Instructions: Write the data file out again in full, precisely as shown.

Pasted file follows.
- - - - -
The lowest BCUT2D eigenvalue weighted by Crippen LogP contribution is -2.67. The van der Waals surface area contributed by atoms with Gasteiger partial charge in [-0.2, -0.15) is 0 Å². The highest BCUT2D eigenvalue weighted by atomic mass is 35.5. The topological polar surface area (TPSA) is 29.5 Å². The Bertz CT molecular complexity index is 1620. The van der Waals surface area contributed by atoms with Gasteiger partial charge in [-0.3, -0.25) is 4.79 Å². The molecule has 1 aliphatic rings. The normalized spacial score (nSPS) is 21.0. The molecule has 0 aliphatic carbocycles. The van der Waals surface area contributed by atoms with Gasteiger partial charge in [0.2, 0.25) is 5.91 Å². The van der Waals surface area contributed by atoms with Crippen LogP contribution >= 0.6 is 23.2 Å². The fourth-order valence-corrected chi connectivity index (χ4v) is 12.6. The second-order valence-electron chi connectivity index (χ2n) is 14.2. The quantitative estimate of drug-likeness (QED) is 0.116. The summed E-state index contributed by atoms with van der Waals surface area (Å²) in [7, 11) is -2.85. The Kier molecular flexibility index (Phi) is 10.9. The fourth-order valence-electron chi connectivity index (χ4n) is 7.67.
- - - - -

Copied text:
The lowest BCUT2D eigenvalue weighted by Crippen LogP contribution is -2.67. The van der Waals surface area contributed by atoms with Gasteiger partial charge in [-0.2, -0.15) is 0 Å². The highest BCUT2D eigenvalue weighted by atomic mass is 35.5. The topological polar surface area (TPSA) is 29.5 Å². The Bertz CT molecular complexity index is 1620. The van der Waals surface area contributed by atoms with Gasteiger partial charge in [-0.3, -0.25) is 4.79 Å². The molecule has 1 aliphatic rings. The normalized spacial score (nSPS) is 21.0. The molecule has 0 aliphatic carbocycles. The van der Waals surface area contributed by atoms with Gasteiger partial charge in [0.2, 0.25) is 5.91 Å². The van der Waals surface area contributed by atoms with Crippen LogP contribution >= 0.6 is 23.2 Å². The fourth-order valence-corrected chi connectivity index (χ4v) is 12.6. The second-order valence-electron chi connectivity index (χ2n) is 14.2. The quantitative estimate of drug-likeness (QED) is 0.116. The summed E-state index contributed by atoms with van der Waals surface area (Å²) in [7, 11) is -2.85. The Kier molecular flexibility index (Phi) is 10.9. The fourth-order valence-electron chi connectivity index (χ4n) is 7.67.